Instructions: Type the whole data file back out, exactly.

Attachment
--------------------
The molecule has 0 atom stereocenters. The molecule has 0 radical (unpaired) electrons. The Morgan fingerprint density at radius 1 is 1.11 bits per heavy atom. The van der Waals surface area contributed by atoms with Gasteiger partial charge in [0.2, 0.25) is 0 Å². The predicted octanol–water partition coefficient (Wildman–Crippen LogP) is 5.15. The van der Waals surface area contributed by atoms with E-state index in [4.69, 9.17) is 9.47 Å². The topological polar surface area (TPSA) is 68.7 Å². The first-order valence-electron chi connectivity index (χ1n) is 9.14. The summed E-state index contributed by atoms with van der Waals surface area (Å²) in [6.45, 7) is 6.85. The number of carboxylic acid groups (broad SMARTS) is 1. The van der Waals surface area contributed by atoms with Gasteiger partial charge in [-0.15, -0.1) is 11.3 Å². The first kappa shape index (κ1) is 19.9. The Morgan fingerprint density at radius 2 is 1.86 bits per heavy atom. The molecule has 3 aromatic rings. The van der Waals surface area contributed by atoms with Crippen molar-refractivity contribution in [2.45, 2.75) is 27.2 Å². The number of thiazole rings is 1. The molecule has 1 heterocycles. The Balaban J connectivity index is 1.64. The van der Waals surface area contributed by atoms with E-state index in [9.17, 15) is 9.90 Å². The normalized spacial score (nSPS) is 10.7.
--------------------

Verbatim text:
The molecule has 0 atom stereocenters. The molecule has 0 radical (unpaired) electrons. The Morgan fingerprint density at radius 1 is 1.11 bits per heavy atom. The van der Waals surface area contributed by atoms with Gasteiger partial charge in [0.2, 0.25) is 0 Å². The predicted octanol–water partition coefficient (Wildman–Crippen LogP) is 5.15. The van der Waals surface area contributed by atoms with E-state index in [4.69, 9.17) is 9.47 Å². The topological polar surface area (TPSA) is 68.7 Å². The first-order valence-electron chi connectivity index (χ1n) is 9.14. The summed E-state index contributed by atoms with van der Waals surface area (Å²) in [6.45, 7) is 6.85. The number of carboxylic acid groups (broad SMARTS) is 1. The van der Waals surface area contributed by atoms with Gasteiger partial charge in [-0.15, -0.1) is 11.3 Å². The first kappa shape index (κ1) is 19.9. The Morgan fingerprint density at radius 2 is 1.86 bits per heavy atom. The molecule has 3 aromatic rings. The van der Waals surface area contributed by atoms with Crippen molar-refractivity contribution in [2.45, 2.75) is 27.2 Å². The number of thiazole rings is 1. The molecule has 1 heterocycles. The Balaban J connectivity index is 1.64. The van der Waals surface area contributed by atoms with E-state index in [9.17, 15) is 9.90 Å². The normalized spacial score (nSPS) is 10.7.